The move marks a stunning turnaround for the U.S., which has stood by the American-made aircraft as dozens of countries around the world grounded the planes.

The crash of Ethiopian Airlines Flight 302 on Sunday came less than five months after a Lion Air Boeing 737 Max 8 — the same type of plane — plunged into the Java Sea minutes into the flight from Jakarta, Indonesia, killing all 189 people on board. Both planes were new, delivered from Boeing just months before their doomed flights.

The FAA said the grounding will remain in effect while it investigates the crash.

“An FAA team is in Ethiopia assisting the NTSB as parties to the investigation of the Flight 302 accident,” it said in a statement.

New satellite data shows the plane’s movement was similar to the October crash, the FAA’s acting administrator Daniel Elwell told reporters on a call Wednesday. The agency also took physical evidence into account, but Elwell declined to elaborate.

“It became clear the track was very close and behaved similarly to the Lion Air flight,” Elwell told reporters on a call Wednesday. “My hope is the FAA, the carriers, the manufacturers and all parties will work very hard to make this grounding as short as possible so that these airplanes can get back up in the sky.”

The agency did not have enough data to warrant grounding the planes earlier, he said. “We are a fact-driven, a data-based organization,” said Elwell. “Since this accident occurred we were resolute in our decision that we would not take action until we had data to support taking action. That data coalesced today and we made the call.”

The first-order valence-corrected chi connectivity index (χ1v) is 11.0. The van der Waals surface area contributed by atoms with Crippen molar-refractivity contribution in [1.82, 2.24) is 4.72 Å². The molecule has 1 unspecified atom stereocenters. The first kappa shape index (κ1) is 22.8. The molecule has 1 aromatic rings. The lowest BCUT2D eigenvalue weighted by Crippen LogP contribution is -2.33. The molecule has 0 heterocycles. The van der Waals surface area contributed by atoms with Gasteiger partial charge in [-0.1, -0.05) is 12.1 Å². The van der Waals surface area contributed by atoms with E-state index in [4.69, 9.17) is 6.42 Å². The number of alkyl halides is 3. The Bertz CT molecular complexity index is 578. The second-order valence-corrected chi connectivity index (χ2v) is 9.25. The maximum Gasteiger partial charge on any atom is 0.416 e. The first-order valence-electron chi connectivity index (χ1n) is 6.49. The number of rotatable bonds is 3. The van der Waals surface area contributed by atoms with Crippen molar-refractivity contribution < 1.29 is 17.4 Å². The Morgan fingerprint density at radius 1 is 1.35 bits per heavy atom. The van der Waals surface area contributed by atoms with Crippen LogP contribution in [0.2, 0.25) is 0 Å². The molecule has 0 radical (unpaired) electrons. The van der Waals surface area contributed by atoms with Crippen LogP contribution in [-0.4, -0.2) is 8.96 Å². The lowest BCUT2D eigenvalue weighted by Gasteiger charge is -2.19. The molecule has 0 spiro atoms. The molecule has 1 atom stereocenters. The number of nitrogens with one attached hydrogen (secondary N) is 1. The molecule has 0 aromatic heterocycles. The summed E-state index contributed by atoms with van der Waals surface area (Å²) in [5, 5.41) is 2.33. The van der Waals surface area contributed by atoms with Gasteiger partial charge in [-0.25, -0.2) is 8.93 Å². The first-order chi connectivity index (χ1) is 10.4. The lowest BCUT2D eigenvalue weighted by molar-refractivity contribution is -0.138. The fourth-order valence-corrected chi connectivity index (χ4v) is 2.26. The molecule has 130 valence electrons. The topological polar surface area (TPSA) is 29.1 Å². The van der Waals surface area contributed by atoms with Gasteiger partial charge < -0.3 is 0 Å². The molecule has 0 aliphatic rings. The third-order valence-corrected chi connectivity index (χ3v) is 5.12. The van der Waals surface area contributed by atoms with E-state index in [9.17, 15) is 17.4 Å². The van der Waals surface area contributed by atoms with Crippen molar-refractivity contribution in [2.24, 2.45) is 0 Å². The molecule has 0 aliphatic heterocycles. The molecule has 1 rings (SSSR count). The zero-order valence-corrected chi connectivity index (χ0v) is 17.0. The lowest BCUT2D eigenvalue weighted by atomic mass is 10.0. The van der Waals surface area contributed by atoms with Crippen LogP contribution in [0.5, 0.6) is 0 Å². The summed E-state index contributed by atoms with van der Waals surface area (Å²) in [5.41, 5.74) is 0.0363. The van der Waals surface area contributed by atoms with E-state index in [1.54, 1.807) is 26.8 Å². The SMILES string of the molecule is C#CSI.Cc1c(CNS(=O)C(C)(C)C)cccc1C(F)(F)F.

The Ethiopian Airlines plane’s black boxes, which contain flight data and cockpit voice recordings, will be sent to France for analysis this week, he added.


Company: cnbc, Activity: cnbc, Date: 2019-03-13  Authors: leslie josephs, kevin breuninger, joe raedle, getty images
Keywords: news, cnbc, companies, grounding, 737, reporters, planes, grounds, links, crashes, data, parties, boeing, flight, elwell, faa, told, citing, max, fatal


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Thai court bans party for nominating princess for PM

“The court has ordered that the party be dissolved,” Judge Taweekiet Meenakanit said in the Constitutional Court ruling, which also banned the party’s executive board members from politics for 10 years. Thai Raksa Chart is one of several parties loyal to ousted former prime minister Thaksin Shinawatra in an election that broadly pits his supporters against establishment parties, including one that has junta leader Prayuth Chan-ocha as its prime ministerial candidate. Police had deployed more tha


“The court has ordered that the party be dissolved,” Judge Taweekiet Meenakanit said in the Constitutional Court ruling, which also banned the party’s executive board members from politics for 10 years. Thai Raksa Chart is one of several parties loyal to ousted former prime minister Thaksin Shinawatra in an election that broadly pits his supporters against establishment parties, including one that has junta leader Prayuth Chan-ocha as its prime ministerial candidate. Police had deployed more tha
Thai court bans party for nominating princess for PM Cached Page below :
Company: cnbc, Activity: cnbc, Date: 2019-03-07  Authors: lillian suwanrumpha, afp, getty images, lawrence k ho los angeles times getty images, krit phromsakla na sakolnakorn, thai news pix
Keywords: news, cnbc, companies, nominating, bans, junta, parties, constitutional, prime, party, leader, minister, court, election, thai, ruling, princess


Thai court bans party for nominating princess for PM

“The court has ordered that the party be dissolved,” Judge Taweekiet Meenakanit said in the Constitutional Court ruling, which also banned the party’s executive board members from politics for 10 years.